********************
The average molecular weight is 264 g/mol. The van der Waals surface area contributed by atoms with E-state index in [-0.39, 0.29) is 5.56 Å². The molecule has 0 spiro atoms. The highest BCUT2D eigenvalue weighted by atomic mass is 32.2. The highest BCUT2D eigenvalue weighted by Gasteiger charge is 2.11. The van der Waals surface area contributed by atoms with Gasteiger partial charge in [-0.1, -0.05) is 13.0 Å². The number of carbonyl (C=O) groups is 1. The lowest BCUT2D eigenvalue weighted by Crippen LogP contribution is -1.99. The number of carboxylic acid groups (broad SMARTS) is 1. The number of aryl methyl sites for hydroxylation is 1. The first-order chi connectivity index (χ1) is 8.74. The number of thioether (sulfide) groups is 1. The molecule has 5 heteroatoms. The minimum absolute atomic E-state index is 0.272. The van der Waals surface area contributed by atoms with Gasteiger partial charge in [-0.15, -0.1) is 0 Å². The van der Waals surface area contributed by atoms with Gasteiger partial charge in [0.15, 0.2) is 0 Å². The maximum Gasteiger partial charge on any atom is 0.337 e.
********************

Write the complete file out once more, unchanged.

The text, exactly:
The average molecular weight is 264 g/mol. The van der Waals surface area contributed by atoms with E-state index in [-0.39, 0.29) is 5.56 Å². The molecule has 0 spiro atoms. The highest BCUT2D eigenvalue weighted by atomic mass is 32.2. The highest BCUT2D eigenvalue weighted by Gasteiger charge is 2.11. The van der Waals surface area contributed by atoms with Gasteiger partial charge in [-0.1, -0.05) is 13.0 Å². The number of carbonyl (C=O) groups is 1. The lowest BCUT2D eigenvalue weighted by Crippen LogP contribution is -1.99. The number of carboxylic acid groups (broad SMARTS) is 1. The number of aryl methyl sites for hydroxylation is 1. The first-order chi connectivity index (χ1) is 8.74. The number of thioether (sulfide) groups is 1. The molecule has 5 heteroatoms. The minimum absolute atomic E-state index is 0.272. The van der Waals surface area contributed by atoms with Gasteiger partial charge in [-0.15, -0.1) is 0 Å². The van der Waals surface area contributed by atoms with Gasteiger partial charge in [0.15, 0.2) is 0 Å². The maximum Gasteiger partial charge on any atom is 0.337 e.